Adjunct Whore writes:
"i was seriously hoping that you would, or could, or had an inclination to comment about strange encounters with hostile male students."
I've been thinking about this since I saw the comment. It's not that I haven't had hostile male students. I surely have. But I don't think I've actually had many "strange encounters" with them. I surely have had male students who've pushed boundaries, in some way or another. I've surely had male students who revealed their hostility on course evaluations, even though they were silent and brooding throughout the semester and kept their hostilities in check until they could castigate me anonymously. But typically, my strangest encounters have actually been with female students. They are the ones who have, historically, left me stymied or uncomfortable or at a loss or just angry. But before I get to those, let me get to the "hostile male students" question.
First, my male students (hostile and non-hostile) typically come in two particular forms:
- The traditional male college student. Subsets of this include weird and outcast sort of students, hipster sort of students (typically in bands), nerdy and not-quite-hip boys who are really freaking smart, frat-boy sort of students and their close cousins, conservative sorts of students who just didn't happen to join fraternities.
- The non-traditional (usually much older than me) male college student. They're all typically married with kids and take everything very seriously. There are also some weirdos, but they are typically harmless.
- Writing weirdly sexually objectifying papers about women, in an attempt to bait me into proving that I hate men.
- Challenging my grading, insisting that they know more about writing papers than I do.
- Refusing, after repeated kind, and then not-so-kind, reminders to call me anything other than "Miss" or "Mrs." Crazy, or in the worst cases by my first name, or even "sweetheart" in one memorable instance.
- Open rudeness in class, and open hostility in class, when I correct them or ask them to support their assertions.
In part, I think that I've been very lucky that I haven't had any directly intimidating or strange encounters with these hostile students. I in no way think that I'm immuned to such a thing happening. But I also think that the sort of (male) student who is hostile to me is also hostile because everything about who I am is intimidating to him. I think that I haven't faced direct confrontations in large part because they don't know what to do with a person who doesn't respond at all to their efforts to intimidate or to belittle, or who doesn't respond in the ways that they're used to women responding. So either they withdraw from my courses, or they lie in wait until they can fuck me over on course evaluations. Our (fucked up) evaluations leave ample room within which they can do this. And yes, it has hurt my numbers. But it hasn't hurt my feelings. I'd rather they think that I'm a bitch than that they can steamroll me. If they stayed in the course, I figure it's because they were learning something in spite of their hatred of me.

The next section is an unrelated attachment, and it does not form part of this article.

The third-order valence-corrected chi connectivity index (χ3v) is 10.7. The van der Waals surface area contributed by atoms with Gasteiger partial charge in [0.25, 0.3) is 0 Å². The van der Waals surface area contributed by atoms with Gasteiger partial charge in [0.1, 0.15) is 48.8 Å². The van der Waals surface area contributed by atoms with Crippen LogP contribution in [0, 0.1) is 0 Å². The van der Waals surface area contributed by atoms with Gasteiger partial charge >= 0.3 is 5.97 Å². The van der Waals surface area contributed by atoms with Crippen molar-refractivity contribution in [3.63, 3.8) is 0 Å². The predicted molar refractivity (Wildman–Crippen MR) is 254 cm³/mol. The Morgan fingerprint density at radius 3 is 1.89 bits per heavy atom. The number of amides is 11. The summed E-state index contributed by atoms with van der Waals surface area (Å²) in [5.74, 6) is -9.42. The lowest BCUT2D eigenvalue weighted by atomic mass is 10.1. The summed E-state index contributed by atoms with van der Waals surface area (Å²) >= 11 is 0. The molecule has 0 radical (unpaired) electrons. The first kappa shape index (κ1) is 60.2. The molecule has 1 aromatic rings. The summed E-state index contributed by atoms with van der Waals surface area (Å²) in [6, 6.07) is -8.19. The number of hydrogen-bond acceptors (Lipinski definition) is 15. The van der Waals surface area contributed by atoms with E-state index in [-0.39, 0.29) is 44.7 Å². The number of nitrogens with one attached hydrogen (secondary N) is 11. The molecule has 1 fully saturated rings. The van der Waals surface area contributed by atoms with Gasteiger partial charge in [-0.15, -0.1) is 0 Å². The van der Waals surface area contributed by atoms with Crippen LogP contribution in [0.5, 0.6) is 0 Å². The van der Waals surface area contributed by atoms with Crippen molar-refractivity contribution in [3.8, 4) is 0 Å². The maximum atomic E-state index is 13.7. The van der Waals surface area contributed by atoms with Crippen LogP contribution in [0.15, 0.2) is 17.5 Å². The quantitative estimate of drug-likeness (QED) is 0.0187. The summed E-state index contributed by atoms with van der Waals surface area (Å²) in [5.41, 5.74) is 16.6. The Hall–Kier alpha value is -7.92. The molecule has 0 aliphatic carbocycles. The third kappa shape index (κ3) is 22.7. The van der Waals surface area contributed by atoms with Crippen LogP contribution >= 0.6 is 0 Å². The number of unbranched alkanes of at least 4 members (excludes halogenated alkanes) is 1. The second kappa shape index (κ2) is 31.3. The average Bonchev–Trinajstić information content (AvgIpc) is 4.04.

As I noted, however, I've experienced much more... consternation... about the hostile female students whom I've encountered. Without exception, these have been non-traditional female students (either of around my age or older), and these students have, typically, had absolutely no respect for me or for my authority as the professor of the course in which they have enrolled. They have been overtly (as opposed to subtly) disruptive in class; they have been openly hostile to me in office hours; they have failed to follow directions or course policies, and have demanded that I make exceptions to those directions and policies for them; they have complained to my chair about me; they have accused me of trying to stop them from making better lives for heir families; they have called me racist; they have called me a know-it-all, who "just doesn't understand" their take on the material because I'm "not a mother"; they've called me a lesbian, or claimed that I gave them a poor grade because I'm bitter because I "can't get a man."